Intestinal parasites, such as Giardia, create their own end-products that also smell. Viruses, such as canine distemper, have a specific effect on the GI tract, as well. Both are examples of conditions that produce distinctive, identifiable stool odors.
* Odd contents
Poop may at times contain indigestible food chunks such as raw carrot, whole nuts, or unchewed (whole) seeds. Grass is also common; dogs eat it for many reasons, one of which is to help them clear out troublesome matter from their digestive tract.
However, nonfood items such as bits of plastic, wood, or other intriguing things can cause a blockage or other problems. If their appearance is only occasional, you probably don't need to be concerned. Do, though, look for ways to stop your dog's access to nonfood "extras."
Dr. Karr-Lilienthal points out that when a dog's poop contains significant quantities of his own hair, it can indicate a problem - but one involving the skin, rather than the digestive system! If you see a lot of hair, think: possible allergies, fleas, or insufficient grooming--by you or by the dog!
Mucus means an irritated colon. The trouble can range from mild to severe, and is caused by common culprits--"wrong" bacteria, parasites, viruses, sticks passing through, etc. If it doesn't clear up after a bowel movement or two, you'll need to figure out what's up.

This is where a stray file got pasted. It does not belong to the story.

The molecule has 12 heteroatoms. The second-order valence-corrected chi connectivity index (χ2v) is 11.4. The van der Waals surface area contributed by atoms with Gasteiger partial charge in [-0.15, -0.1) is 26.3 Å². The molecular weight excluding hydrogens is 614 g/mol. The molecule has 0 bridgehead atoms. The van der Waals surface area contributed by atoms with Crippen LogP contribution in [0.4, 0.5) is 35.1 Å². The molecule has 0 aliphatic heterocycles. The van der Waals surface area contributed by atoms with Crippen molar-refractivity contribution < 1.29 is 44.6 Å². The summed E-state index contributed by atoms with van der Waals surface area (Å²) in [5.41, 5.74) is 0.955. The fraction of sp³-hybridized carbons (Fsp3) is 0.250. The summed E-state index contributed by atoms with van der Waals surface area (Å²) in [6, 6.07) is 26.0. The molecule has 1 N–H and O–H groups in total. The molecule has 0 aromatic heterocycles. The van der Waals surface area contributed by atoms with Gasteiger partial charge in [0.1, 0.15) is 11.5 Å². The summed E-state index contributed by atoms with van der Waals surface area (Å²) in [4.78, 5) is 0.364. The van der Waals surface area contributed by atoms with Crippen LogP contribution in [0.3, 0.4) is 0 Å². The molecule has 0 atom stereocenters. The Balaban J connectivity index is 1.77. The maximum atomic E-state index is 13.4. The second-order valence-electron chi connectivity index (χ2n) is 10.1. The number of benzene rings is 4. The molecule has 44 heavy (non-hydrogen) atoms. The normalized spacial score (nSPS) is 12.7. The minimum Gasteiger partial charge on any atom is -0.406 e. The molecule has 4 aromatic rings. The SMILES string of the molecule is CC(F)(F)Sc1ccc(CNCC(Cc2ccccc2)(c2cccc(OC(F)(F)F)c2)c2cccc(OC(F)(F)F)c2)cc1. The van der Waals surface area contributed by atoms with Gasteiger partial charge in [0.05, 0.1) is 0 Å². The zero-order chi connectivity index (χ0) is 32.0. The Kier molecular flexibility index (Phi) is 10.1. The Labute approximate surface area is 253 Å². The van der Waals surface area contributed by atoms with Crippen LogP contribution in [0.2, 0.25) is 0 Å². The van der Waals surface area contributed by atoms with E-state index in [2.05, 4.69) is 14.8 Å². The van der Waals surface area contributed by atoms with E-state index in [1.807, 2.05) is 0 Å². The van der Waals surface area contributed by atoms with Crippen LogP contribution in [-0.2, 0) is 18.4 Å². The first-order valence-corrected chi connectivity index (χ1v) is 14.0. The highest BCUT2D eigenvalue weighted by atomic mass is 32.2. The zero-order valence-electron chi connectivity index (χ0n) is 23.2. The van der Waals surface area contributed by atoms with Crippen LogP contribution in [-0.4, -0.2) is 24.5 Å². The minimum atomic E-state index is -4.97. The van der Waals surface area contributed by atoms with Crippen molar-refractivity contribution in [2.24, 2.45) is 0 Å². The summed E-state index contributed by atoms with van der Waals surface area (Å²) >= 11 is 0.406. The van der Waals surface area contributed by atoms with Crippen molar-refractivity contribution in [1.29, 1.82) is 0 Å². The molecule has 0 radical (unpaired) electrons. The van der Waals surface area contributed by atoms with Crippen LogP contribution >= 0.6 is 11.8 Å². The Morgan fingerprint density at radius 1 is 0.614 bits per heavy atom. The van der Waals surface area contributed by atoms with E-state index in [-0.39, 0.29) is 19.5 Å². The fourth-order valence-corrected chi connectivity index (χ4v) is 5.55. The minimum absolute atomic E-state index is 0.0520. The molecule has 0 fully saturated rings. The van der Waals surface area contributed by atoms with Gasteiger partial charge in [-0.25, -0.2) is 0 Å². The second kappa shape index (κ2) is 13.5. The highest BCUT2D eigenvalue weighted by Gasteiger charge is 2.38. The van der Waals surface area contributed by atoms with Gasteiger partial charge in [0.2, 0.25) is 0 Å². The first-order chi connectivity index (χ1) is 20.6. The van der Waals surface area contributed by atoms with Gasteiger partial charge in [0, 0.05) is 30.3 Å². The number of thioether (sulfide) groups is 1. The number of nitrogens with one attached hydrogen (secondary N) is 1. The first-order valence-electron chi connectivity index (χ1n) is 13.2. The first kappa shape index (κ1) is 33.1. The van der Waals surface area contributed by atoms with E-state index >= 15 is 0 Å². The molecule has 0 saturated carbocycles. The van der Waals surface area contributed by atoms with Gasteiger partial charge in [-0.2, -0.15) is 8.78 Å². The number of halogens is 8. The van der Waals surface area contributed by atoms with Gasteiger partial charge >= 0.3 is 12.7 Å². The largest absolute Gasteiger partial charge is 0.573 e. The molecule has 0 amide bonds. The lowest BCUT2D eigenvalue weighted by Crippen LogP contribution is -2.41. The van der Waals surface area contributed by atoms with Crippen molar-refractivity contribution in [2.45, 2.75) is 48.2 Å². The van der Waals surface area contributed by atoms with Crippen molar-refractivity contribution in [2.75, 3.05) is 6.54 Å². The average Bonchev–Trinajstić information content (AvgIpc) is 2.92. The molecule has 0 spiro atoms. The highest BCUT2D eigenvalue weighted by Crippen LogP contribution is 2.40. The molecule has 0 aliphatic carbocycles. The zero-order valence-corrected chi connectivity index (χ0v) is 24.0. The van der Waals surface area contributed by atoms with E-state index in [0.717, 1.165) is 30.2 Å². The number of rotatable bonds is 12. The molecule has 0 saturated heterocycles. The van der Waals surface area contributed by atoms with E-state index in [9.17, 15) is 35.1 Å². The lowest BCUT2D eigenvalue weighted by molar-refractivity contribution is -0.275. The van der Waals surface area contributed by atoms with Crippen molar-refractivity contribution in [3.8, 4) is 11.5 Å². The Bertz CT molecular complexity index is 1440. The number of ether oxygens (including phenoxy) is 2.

* Absence of stool
If she otherwise seems perfectly fine, don't worry if your dog occasionally fails to defecate for a day or two. But if she hasn't passed any stool or gas for a couple of days, or is vomiting, dehydrated, and/or her abdomen feels tender and hard, she may have an intestinal blockage. If blockage is total, your dog will need immediate surgical intervention, as this condition quickly becomes life-threatening.
Signs of partial blockage include slightly bloody or watery brown feces, which may indicate that the intestine has telescoped in on itself. Swallowed objects that can block the intestines include stones, bones, toys, or, according to Dr. Karr-Lilienthal, chunks of hard chew items such as "Greenies." By the time you notice it, the damage caused by blockage may already be quite severe.
* Odd colors
When everything's in balance, look for a range of light to dark browns--anything from ocher to mahogany. A complex mix of healthy digestive secretions color feces this way. Stool produced by a dog on a raw diet will vary more in hue than will that from commercial food. Be aware that dyes used in some foods or treats can stain feces almost any color. Fresh-ground raw beets may innocently stain poop a deep red that can look (and ooze) almost like blood, whereas commercial diets that contain beet pulp probably won't have the same effect.